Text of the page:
These three plays are traditionally the least performed out of the Histories cycle. Written by a young Shakespeare, they suffer from a less rich texture, fewer emotional nuances and often clunky rhymes. It is probably fair to say that, if the Henry VIs were the sole surviving representation of Shakespeare’s work, he would not be the figurehead he is today. Nevertheless, as this production amply demonstrates, they are immensely stage-able, featuring bombast, multiple intrigues, warfare, unashamedly patriotic bias, grisly, cyclical revenge and fiendish witchcraft. First performed as part of the Complete Works festival, Michael Boyd’s production has obviously matured and the cast tackle the sometimes awkward text with the confidence and fluidity of a well-bonded ensemble.
As the plays themselves are more problematic, there is greater directorial innovation and original input which, for my money, makes them the most enjoyable of the entire Histories season. Unlike the Henry IVs, where the text both has the capacity, and is allowed to, speak for itself, these plays lack the same level of stunning poetry or psychological complexities and depths. They therefore require a strong directorial imprint to shape, add cohesion and increase audience engagement. Michael Boyd’s energetic direction does exactly this.
As with the other installments, the full height of the auditorium is fully exploited, with battle scenes waged on suspended ladders and warriors launching in on ropes, an entire scaffold platform which descends from the ceiling and aloft picture frames with illuminated actors to present offstage characters in lieu of portraits. The same irreverent attitude to the audience also continues, with members of the public mercilessly singled out and embarrassed: some get splattered in blood, others get minor props thrown at them and one even gets dragged onstage and threatened with decapitation by machete.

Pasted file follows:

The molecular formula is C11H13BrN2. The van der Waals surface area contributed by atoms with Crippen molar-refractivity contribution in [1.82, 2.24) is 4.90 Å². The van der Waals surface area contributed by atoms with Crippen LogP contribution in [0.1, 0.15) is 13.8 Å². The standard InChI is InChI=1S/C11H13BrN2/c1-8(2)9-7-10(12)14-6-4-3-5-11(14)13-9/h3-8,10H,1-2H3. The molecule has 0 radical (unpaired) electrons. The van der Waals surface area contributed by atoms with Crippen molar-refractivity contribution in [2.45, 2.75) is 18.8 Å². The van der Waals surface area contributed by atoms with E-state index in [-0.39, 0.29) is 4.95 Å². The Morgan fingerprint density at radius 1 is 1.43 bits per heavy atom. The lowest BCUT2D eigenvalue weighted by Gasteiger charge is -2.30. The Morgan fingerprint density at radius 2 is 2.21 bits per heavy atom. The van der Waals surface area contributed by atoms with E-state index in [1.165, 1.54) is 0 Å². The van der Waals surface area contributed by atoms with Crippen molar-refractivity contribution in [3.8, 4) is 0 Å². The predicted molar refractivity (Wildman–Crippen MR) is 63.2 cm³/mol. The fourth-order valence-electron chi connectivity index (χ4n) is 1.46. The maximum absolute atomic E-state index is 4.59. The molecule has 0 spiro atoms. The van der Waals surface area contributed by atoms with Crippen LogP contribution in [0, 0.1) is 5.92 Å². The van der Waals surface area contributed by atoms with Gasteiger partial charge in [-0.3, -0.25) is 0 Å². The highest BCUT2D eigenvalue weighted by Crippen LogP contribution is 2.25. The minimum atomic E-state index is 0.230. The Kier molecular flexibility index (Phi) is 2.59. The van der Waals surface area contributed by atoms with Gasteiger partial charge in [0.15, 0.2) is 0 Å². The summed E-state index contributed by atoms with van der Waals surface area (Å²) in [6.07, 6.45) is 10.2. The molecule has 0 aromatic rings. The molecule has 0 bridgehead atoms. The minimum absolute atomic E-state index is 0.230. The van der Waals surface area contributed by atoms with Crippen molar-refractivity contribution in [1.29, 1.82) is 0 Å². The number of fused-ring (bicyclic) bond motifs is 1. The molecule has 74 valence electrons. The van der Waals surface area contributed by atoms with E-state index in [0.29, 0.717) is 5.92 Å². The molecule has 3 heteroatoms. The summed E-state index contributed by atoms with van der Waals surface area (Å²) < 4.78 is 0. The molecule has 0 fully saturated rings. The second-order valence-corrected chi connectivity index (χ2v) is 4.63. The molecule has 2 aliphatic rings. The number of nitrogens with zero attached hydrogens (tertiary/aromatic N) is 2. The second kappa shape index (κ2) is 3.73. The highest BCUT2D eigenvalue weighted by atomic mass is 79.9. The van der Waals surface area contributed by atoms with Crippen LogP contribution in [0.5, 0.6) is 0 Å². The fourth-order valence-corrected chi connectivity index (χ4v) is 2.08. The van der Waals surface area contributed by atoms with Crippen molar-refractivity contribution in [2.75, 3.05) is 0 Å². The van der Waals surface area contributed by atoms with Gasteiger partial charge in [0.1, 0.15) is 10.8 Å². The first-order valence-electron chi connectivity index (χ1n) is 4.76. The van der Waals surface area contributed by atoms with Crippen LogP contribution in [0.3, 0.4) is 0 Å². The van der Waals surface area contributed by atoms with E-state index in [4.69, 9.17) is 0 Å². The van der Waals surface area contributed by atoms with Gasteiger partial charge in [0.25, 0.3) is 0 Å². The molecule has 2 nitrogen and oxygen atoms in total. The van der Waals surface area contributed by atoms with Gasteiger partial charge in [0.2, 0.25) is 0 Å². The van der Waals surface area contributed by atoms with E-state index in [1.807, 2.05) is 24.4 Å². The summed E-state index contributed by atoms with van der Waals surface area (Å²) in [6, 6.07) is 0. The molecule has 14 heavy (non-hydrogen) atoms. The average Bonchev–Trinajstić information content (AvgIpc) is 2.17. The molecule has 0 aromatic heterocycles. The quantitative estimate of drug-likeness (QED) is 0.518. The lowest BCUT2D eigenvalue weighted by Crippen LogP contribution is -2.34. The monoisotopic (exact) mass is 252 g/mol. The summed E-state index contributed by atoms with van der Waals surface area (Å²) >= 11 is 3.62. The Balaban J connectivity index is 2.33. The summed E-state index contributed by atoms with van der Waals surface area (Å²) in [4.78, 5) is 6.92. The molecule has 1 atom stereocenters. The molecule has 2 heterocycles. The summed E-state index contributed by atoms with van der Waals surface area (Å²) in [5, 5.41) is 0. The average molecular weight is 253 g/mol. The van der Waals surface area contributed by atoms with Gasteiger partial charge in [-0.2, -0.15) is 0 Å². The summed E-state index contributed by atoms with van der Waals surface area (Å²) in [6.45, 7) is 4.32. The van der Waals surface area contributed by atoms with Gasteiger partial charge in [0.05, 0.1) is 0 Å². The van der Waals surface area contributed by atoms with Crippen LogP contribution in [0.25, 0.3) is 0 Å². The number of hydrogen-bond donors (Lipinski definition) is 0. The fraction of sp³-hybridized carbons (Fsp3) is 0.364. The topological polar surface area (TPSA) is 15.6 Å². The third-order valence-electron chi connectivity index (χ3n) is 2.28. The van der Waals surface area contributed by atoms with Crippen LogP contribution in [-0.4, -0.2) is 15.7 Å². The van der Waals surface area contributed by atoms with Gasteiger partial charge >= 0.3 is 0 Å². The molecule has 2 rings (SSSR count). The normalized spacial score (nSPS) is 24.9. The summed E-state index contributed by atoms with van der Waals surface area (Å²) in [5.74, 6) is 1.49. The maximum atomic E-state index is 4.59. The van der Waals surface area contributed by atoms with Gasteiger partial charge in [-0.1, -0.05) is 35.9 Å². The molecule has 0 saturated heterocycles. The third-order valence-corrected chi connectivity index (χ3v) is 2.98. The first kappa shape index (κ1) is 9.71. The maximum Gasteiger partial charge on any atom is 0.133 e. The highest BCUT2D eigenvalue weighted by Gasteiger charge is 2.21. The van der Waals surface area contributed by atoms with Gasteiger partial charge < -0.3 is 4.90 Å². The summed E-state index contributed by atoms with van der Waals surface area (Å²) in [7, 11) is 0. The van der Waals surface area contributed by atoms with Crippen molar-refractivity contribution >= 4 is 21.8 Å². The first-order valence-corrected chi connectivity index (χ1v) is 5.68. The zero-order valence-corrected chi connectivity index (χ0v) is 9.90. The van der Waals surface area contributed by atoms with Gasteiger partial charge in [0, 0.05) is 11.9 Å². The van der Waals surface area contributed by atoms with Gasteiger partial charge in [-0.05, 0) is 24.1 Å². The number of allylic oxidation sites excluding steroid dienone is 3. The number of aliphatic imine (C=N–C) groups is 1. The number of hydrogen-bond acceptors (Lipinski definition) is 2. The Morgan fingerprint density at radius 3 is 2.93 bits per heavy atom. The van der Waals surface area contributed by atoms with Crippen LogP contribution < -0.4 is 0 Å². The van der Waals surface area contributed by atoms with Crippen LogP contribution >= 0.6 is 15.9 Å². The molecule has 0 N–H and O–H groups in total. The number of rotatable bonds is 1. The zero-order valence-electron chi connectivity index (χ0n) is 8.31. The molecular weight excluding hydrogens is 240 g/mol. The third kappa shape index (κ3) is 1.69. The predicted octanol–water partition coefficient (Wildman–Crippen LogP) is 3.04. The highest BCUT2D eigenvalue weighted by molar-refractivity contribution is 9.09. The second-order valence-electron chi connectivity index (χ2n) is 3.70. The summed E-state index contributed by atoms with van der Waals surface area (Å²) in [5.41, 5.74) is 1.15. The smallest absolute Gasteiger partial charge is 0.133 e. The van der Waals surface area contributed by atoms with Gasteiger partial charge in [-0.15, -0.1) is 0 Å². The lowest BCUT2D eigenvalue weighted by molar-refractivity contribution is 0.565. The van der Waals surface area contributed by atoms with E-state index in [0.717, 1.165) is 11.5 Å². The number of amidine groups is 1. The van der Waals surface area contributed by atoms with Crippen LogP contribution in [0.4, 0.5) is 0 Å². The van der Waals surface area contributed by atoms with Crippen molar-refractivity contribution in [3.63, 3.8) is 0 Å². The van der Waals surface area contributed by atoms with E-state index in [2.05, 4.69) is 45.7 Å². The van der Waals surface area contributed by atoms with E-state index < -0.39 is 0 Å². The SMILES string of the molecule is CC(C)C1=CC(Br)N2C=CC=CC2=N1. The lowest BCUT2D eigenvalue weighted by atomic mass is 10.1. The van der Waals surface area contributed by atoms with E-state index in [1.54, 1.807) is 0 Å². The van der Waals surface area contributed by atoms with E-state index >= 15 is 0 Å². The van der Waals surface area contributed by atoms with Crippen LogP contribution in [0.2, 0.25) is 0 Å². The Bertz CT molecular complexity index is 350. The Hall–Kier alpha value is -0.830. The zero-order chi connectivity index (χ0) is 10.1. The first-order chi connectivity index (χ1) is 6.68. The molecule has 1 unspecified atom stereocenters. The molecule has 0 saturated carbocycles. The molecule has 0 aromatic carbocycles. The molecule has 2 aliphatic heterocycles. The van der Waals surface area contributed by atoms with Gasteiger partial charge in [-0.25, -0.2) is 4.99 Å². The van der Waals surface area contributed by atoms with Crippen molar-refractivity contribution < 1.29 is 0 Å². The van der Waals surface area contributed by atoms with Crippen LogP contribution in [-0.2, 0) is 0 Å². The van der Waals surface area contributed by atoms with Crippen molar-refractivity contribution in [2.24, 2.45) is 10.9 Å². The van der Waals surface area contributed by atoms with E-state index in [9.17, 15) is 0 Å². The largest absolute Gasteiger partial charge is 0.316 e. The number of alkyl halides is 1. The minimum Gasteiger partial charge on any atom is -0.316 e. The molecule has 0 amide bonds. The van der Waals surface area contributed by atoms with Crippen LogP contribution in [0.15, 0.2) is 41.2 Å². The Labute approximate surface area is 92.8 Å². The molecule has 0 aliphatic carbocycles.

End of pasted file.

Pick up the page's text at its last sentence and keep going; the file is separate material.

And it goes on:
Again, the sheer bloodiness of the plot is embraced with abundant gore and violence. There are multiple blood-spurting stabbings, characters vomiting up blood, eyes gouged out and even a burning at the stake. Partly-decomposed corpses who suffered violence in previous plays haunt the stage as ghosts, making full use of the continuity of the ensemble. In addition to the realism of this extreme and frequent violence, the company doesn’t balk at its symbolic portrayal. For example, after Edward has established his sovereignty, he appears in full regal costume but his coat train trails in the pooled blood as he walks across the stage, leaving a bloody smear in his wake.
A more specific example of the production’s quirks and originality include the Cade rebellion, which is presented as a morbid, anarchic carnival, a moral netherworld threatening the country. Cade’s rabble include the vivified corpses of the characters killed in the course of the play, the headless body of Suffolk, a dark angel, a bird-headed man and others who simply sport black-lipsticked mouths. Alternatively, the French Dauphin and his minions mince onstage, posing and swishing their coat-tails with flair or they enter with a dagger-in-teeth commando roll. Appropriately enough for Shakespeare’s anti-French propaganda (although not strictly textually faithful), they are repeatedly terrified by Jean de Dunois (Jonathan Slinger) pretending to be a surprise attacker. When he is discovered as their prankster ally, they then hail him as "Bastard of Orleans".